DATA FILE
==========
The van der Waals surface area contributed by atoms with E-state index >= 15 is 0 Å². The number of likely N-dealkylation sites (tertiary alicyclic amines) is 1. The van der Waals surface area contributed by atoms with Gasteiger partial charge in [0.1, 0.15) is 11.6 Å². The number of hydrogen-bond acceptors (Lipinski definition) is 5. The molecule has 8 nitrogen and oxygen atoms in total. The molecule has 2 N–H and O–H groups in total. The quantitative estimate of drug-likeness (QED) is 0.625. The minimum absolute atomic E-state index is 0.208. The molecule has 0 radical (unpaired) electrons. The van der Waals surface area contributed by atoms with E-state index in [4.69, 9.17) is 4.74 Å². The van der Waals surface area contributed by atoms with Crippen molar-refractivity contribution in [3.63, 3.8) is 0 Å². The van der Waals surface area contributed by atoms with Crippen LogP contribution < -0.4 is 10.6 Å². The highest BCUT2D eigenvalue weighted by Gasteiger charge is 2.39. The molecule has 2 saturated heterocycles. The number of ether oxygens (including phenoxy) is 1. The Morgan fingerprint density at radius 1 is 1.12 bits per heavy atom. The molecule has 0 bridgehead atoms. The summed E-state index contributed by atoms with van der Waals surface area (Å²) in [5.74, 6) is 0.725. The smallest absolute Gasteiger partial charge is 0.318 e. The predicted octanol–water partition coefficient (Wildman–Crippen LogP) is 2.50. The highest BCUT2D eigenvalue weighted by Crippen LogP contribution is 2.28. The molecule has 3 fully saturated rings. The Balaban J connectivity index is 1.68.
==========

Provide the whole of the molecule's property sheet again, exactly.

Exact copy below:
The van der Waals surface area contributed by atoms with E-state index >= 15 is 0 Å². The number of likely N-dealkylation sites (tertiary alicyclic amines) is 1. The van der Waals surface area contributed by atoms with Gasteiger partial charge in [0.1, 0.15) is 11.6 Å². The number of hydrogen-bond acceptors (Lipinski definition) is 5. The molecule has 8 nitrogen and oxygen atoms in total. The molecule has 2 N–H and O–H groups in total. The quantitative estimate of drug-likeness (QED) is 0.625. The minimum absolute atomic E-state index is 0.208. The molecule has 0 radical (unpaired) electrons. The van der Waals surface area contributed by atoms with E-state index in [4.69, 9.17) is 4.74 Å². The van der Waals surface area contributed by atoms with Crippen molar-refractivity contribution in [3.63, 3.8) is 0 Å². The van der Waals surface area contributed by atoms with Crippen LogP contribution < -0.4 is 10.6 Å². The highest BCUT2D eigenvalue weighted by Gasteiger charge is 2.39. The molecule has 2 saturated heterocycles. The number of ether oxygens (including phenoxy) is 1. The Morgan fingerprint density at radius 1 is 1.12 bits per heavy atom. The molecule has 0 bridgehead atoms. The summed E-state index contributed by atoms with van der Waals surface area (Å²) in [5.74, 6) is 0.725. The smallest absolute Gasteiger partial charge is 0.318 e. The predicted octanol–water partition coefficient (Wildman–Crippen LogP) is 2.50. The highest BCUT2D eigenvalue weighted by Crippen LogP contribution is 2.28. The molecule has 3 fully saturated rings. The Balaban J connectivity index is 1.68.